Monday, February 01, 2010


Fraenkel on the Harvard Edition of Servius

Excerpts from Eduard Fraenkel, review of E. K. Rand et al., edd., Servianorum in Vergilii Carmina Commentariorum Editionis Harvardianae Volumen II, quod in Aeneidos Libros I et II Explanationes Continet (Lancaster: American Philological Society, 1946), in Journal of Roman Studies 38 (1948) 131-143 and 39 (1949) 145-154.

p. 133:
The editors seem to have been under a sad delusion as to the magnitude of the task undertaken by them and the severe demands involved in it. Their editorial technique is rudimentary, they have no special gift for the interpretation of a sometimes difficult text and for textual criticism, and there is in their work very little to show that they have understood what kind of information the reader is entitled to expect in a modern edition of any Greek or Latin scholia of some importance.
p. 134:
[I]t is plainly absurd to register every little bit of dirt in every single MS, as is invariably done in Harv.'s app. crit.
p. 142:
It is a sad fact that the typical 'Latinist' cannot be bothered with the most Roman, the most majestic, the most influential book that Rome has left to us (cf. Hermes 60, 1925, 415). [i.e. the Digest]
pp. 145-146:
We now have to examine the 'Test(imonia)', which are placed in the usual way between the text and the app. crit. It is on the careful selection and arrangement of the Test. that the value of a modern edition of scholia to a large extent depends. If this part of the editorial work is done in a scholarly fashion, then even a single scholion, especially in a commentary so rich in information as Servius, may become Ariadne's thread and guide us through a maze of ancient lore. If, on the other hand, the presentation of the Test. is amateurish and haphazard, the usefulness of the whole edition is greatly reduced ; for many scholia mean very little in isolation, but prove interesting and often important when linked up with other pieces of evidence to which they belong.
p. 147:
At 2, 417, the parallel scholion 11, 4, is not mentioned. Petrarch referred to it; see the marginal note in his copy of Virgil (Vergilius Ambrosianus), f. 81 recto. The great trecento scholar, who had neither indexes nor books of reference, but knew his Servius as intimately as he knew the Latin classics, puts the technicians of the twentieth century to shame by showing them how to make proper use of this commentary....Nothing could show better the spirit of that Greekless philhellenist who unceasingly strove to gather from third-rate sources the knowledge which he would have preferred to obtain from the fountain-head. The Harvard Servius would have been improved if one of its editors had excerpted Petrarch's references from the excellent facsimile of the Ambrosian Virgil (Francisci Petrarcae Vergilianus codex, Milan, 1930), although in many cases it would have been sufficient to exploit to the full Mountford and Schultz's valuable Index to Servius.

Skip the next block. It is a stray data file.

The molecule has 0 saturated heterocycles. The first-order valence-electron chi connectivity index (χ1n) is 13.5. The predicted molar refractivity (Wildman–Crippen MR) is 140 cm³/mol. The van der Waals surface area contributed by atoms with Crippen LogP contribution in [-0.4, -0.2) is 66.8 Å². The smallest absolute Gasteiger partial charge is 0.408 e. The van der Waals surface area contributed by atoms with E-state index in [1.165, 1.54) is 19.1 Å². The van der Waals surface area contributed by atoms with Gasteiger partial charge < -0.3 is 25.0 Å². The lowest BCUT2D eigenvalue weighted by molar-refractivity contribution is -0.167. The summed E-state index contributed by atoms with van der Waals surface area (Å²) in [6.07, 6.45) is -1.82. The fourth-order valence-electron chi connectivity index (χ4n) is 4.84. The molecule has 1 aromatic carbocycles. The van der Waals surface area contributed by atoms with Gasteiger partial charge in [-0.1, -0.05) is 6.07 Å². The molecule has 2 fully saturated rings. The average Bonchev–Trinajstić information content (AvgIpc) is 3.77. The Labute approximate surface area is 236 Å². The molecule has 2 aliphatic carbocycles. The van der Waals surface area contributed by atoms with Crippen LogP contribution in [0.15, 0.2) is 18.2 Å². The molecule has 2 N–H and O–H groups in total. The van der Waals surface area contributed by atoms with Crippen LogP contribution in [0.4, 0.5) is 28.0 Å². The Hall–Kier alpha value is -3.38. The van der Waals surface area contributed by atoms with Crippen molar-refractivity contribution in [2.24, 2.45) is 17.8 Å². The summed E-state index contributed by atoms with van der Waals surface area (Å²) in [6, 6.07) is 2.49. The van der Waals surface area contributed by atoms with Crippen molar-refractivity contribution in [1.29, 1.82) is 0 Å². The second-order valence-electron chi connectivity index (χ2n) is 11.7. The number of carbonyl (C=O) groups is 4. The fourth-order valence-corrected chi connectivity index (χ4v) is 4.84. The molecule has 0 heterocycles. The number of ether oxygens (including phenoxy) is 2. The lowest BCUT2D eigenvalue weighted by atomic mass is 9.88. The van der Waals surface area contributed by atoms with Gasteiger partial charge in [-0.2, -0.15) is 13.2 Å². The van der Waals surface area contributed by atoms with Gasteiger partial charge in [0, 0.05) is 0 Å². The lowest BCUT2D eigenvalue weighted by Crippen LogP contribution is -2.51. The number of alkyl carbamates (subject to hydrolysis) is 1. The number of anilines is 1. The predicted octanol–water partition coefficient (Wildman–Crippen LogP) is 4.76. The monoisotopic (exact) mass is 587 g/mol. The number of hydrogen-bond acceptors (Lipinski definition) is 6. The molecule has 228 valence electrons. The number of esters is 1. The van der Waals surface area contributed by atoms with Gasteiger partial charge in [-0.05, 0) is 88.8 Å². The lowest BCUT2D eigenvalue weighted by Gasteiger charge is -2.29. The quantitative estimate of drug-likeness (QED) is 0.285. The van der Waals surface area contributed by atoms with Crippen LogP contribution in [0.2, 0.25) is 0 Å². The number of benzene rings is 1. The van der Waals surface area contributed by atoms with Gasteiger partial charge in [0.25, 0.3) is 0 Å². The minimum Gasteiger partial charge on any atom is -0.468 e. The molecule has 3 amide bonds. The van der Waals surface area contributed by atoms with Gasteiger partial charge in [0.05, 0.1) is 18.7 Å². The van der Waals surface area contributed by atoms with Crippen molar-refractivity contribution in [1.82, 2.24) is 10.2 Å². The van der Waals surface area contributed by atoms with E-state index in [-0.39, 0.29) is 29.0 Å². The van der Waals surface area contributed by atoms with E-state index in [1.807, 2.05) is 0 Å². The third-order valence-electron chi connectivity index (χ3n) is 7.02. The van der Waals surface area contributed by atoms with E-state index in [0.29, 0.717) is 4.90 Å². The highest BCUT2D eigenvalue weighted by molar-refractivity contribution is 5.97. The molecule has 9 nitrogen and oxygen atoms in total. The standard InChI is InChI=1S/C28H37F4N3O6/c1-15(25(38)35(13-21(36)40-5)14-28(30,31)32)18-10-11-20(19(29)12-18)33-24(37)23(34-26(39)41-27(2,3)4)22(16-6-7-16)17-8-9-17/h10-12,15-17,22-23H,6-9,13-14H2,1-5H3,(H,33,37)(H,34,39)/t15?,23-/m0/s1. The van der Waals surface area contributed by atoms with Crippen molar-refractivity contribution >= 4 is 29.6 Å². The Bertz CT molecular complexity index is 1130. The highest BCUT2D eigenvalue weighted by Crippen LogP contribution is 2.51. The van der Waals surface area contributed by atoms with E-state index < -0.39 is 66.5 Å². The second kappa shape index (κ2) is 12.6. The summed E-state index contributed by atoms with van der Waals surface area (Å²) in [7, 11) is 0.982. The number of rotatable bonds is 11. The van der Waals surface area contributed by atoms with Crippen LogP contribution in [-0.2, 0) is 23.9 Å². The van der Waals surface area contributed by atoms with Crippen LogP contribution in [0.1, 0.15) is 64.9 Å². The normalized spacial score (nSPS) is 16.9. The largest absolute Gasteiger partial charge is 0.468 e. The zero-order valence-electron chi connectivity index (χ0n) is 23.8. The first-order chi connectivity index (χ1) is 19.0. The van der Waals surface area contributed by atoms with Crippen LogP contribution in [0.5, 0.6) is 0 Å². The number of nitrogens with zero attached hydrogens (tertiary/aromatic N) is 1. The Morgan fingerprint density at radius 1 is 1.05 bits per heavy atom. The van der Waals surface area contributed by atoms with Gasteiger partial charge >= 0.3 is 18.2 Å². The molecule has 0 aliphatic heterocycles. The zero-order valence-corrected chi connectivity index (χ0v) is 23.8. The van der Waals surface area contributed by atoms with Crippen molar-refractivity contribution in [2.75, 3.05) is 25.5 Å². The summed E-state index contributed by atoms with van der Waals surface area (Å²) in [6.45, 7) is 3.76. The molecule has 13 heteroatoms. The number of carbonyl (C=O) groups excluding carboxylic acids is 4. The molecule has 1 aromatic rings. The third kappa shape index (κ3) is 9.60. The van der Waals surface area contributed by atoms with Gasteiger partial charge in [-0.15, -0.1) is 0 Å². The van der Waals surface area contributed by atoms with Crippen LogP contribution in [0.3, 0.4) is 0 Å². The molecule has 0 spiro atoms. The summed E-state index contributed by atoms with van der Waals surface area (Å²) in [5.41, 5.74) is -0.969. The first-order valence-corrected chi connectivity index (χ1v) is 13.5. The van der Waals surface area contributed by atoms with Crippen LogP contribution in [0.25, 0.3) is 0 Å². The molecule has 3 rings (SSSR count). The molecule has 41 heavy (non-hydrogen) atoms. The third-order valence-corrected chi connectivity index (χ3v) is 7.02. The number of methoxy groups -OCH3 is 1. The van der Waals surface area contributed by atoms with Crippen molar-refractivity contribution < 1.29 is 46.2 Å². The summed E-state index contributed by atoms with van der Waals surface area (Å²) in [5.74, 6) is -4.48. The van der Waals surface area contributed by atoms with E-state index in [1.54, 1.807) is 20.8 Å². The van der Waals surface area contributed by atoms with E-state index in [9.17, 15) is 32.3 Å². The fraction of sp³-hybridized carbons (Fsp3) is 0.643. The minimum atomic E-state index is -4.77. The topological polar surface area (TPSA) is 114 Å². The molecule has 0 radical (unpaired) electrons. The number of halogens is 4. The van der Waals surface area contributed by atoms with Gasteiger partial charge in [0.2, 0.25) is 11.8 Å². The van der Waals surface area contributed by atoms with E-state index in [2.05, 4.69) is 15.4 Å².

p. 154:
The work under review raises a wider question. There is a real danger in narrowing the field of Latin studies in the manner which is nowadays the fashion in many countries. It is a commonplace, and in theory everybody admits its truth, that almost everything in Latin literature can be properly understood only against a large Greek background. But in practice most people are unwilling to draw the full consequences of the recognized principle. One may sympathize with their reluctance, for, despite all our losses, there still remains an embarrassing mass of various Greek traditions, and access to them is not always easy. Perhaps it is asking too much if a scholar who knows all about the debased Latin of certain semi-educated writers in the sixth century, or one who is intimately acquainted with the scriptoria of Carolingian Gaul—if such a scholar is expected also to be able to find his way through the intricacies of the schools of Alexandria and Pergamon. It is in difficulties of this kind that planned co-operation and a careful division of labour may be of very great value. If seven scholars associate to do a complicated piece of work, they ought not, as is the case with Harv., all to be of the same brand of scholarship, but should in their individual inclinations and abilities represent as far as possible the different aspects of the complex object with which they are dealing. But whatever the practical solution, in no circumstances must the fact that we happen to be specialists, or regard ourselves as such, blind our eyes to the indivisible unity of Greco-Roman civilization and all its manifestations in literature. Tempting though it is to run away from the complexity with which the Greeks have once and for all stamped the life of the European mind, anyone who attempts such an escape will fail sooner or later. Nor is it likely that the craving after sheltered isolation will help us to invigorate the decaying study of Latin. It seems very doubtful whether the so-called Latinist really represents a genuine species of scholarship, but it is an undeniable fact that the true masters of Latin studies, from Scaliger and Bentley to Lachmann, Ritschl and Madvig, and on to Leo and Housman-that all these great scholars were anything but mere Latinists. It may also be remembered that Ludwig Traube, whose genius inspired the work of his pupil Rand and of Rand's pupils, has put it on record (Textgeschichte der Regula S. Benedicti.; Abh. d. bayer. Akad. d. Wiss., III. Cl., XXI. Bd., III. Abth., 1898, 694) that he owed his conception of 'Textgeschichte' to Wilamowitz.

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